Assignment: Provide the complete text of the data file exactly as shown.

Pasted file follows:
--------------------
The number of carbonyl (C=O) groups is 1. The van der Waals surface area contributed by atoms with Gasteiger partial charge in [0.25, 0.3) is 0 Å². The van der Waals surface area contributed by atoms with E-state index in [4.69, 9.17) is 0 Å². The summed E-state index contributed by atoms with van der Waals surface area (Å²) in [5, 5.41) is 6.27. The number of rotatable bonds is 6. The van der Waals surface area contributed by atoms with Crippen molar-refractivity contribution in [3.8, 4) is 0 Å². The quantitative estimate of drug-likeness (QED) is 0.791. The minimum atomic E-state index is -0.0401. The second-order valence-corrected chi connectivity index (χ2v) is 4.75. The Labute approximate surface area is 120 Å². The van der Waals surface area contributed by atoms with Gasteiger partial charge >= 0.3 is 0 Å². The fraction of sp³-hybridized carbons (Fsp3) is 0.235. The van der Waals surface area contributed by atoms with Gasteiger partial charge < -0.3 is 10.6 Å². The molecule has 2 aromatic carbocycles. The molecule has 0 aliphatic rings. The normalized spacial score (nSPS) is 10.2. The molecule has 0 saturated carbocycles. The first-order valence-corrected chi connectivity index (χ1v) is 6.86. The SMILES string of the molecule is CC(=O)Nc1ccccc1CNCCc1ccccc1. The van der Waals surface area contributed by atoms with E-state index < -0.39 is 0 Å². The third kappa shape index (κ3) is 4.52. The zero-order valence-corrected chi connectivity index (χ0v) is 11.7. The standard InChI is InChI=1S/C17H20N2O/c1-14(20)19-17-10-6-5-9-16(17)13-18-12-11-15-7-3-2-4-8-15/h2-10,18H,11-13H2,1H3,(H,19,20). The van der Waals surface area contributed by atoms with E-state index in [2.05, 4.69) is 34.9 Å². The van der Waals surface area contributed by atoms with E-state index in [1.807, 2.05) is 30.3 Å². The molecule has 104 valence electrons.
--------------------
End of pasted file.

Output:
The number of carbonyl (C=O) groups is 1. The van der Waals surface area contributed by atoms with Gasteiger partial charge in [0.25, 0.3) is 0 Å². The van der Waals surface area contributed by atoms with E-state index in [4.69, 9.17) is 0 Å². The summed E-state index contributed by atoms with van der Waals surface area (Å²) in [5, 5.41) is 6.27. The number of rotatable bonds is 6. The van der Waals surface area contributed by atoms with Crippen molar-refractivity contribution in [3.8, 4) is 0 Å². The quantitative estimate of drug-likeness (QED) is 0.791. The minimum atomic E-state index is -0.0401. The second-order valence-corrected chi connectivity index (χ2v) is 4.75. The Labute approximate surface area is 120 Å². The van der Waals surface area contributed by atoms with Gasteiger partial charge >= 0.3 is 0 Å². The fraction of sp³-hybridized carbons (Fsp3) is 0.235. The van der Waals surface area contributed by atoms with Gasteiger partial charge < -0.3 is 10.6 Å². The molecule has 2 aromatic carbocycles. The molecule has 0 aliphatic rings. The normalized spacial score (nSPS) is 10.2. The molecule has 0 saturated carbocycles. The first-order valence-corrected chi connectivity index (χ1v) is 6.86. The SMILES string of the molecule is CC(=O)Nc1ccccc1CNCCc1ccccc1. The van der Waals surface area contributed by atoms with E-state index < -0.39 is 0 Å². The third kappa shape index (κ3) is 4.52. The zero-order valence-corrected chi connectivity index (χ0v) is 11.7. The standard InChI is InChI=1S/C17H20N2O/c1-14(20)19-17-10-6-5-9-16(17)13-18-12-11-15-7-3-2-4-8-15/h2-10,18H,11-13H2,1H3,(H,19,20). The van der Waals surface area contributed by atoms with E-state index in [2.05, 4.69) is 34.9 Å². The van der Waals surface area contributed by atoms with E-state index in [1.807, 2.05) is 30.3 Å². The molecule has 104 valence electrons.